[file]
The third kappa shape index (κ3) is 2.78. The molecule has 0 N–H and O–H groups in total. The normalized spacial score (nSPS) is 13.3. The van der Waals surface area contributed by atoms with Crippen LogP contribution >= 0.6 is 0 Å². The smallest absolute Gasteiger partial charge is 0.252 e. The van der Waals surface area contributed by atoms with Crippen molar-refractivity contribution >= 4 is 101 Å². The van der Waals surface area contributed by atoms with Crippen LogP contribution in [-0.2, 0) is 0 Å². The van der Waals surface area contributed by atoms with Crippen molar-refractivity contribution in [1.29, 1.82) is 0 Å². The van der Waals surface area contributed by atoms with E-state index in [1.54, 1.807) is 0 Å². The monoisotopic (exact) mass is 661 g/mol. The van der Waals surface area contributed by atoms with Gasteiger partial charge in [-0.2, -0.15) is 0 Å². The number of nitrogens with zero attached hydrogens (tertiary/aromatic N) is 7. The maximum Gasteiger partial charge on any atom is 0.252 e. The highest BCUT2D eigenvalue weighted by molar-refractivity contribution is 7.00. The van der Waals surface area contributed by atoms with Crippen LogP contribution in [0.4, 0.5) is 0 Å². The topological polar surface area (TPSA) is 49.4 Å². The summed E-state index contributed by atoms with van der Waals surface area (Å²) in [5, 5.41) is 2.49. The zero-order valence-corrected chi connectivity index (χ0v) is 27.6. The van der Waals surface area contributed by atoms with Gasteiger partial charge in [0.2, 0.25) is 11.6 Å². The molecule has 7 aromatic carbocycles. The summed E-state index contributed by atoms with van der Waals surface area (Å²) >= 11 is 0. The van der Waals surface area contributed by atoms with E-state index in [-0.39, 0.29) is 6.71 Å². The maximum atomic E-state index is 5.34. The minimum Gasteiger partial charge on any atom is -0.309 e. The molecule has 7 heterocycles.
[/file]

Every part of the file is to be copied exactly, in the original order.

The third kappa shape index (κ3) is 2.78. The molecule has 0 N–H and O–H groups in total. The normalized spacial score (nSPS) is 13.3. The van der Waals surface area contributed by atoms with Crippen LogP contribution >= 0.6 is 0 Å². The smallest absolute Gasteiger partial charge is 0.252 e. The van der Waals surface area contributed by atoms with Crippen molar-refractivity contribution >= 4 is 101 Å². The van der Waals surface area contributed by atoms with Crippen LogP contribution in [-0.2, 0) is 0 Å². The van der Waals surface area contributed by atoms with Crippen molar-refractivity contribution in [1.29, 1.82) is 0 Å². The van der Waals surface area contributed by atoms with E-state index in [1.54, 1.807) is 0 Å². The monoisotopic (exact) mass is 661 g/mol. The van der Waals surface area contributed by atoms with Gasteiger partial charge in [-0.2, -0.15) is 0 Å². The number of nitrogens with zero attached hydrogens (tertiary/aromatic N) is 7. The maximum Gasteiger partial charge on any atom is 0.252 e. The highest BCUT2D eigenvalue weighted by molar-refractivity contribution is 7.00. The van der Waals surface area contributed by atoms with Crippen LogP contribution in [0.4, 0.5) is 0 Å². The topological polar surface area (TPSA) is 49.4 Å². The summed E-state index contributed by atoms with van der Waals surface area (Å²) in [5, 5.41) is 2.49. The zero-order valence-corrected chi connectivity index (χ0v) is 27.6. The van der Waals surface area contributed by atoms with Gasteiger partial charge in [0.2, 0.25) is 11.6 Å². The molecule has 7 aromatic carbocycles. The summed E-state index contributed by atoms with van der Waals surface area (Å²) >= 11 is 0. The van der Waals surface area contributed by atoms with E-state index in [-0.39, 0.29) is 6.71 Å². The maximum atomic E-state index is 5.34. The minimum Gasteiger partial charge on any atom is -0.309 e. The molecule has 7 heterocycles.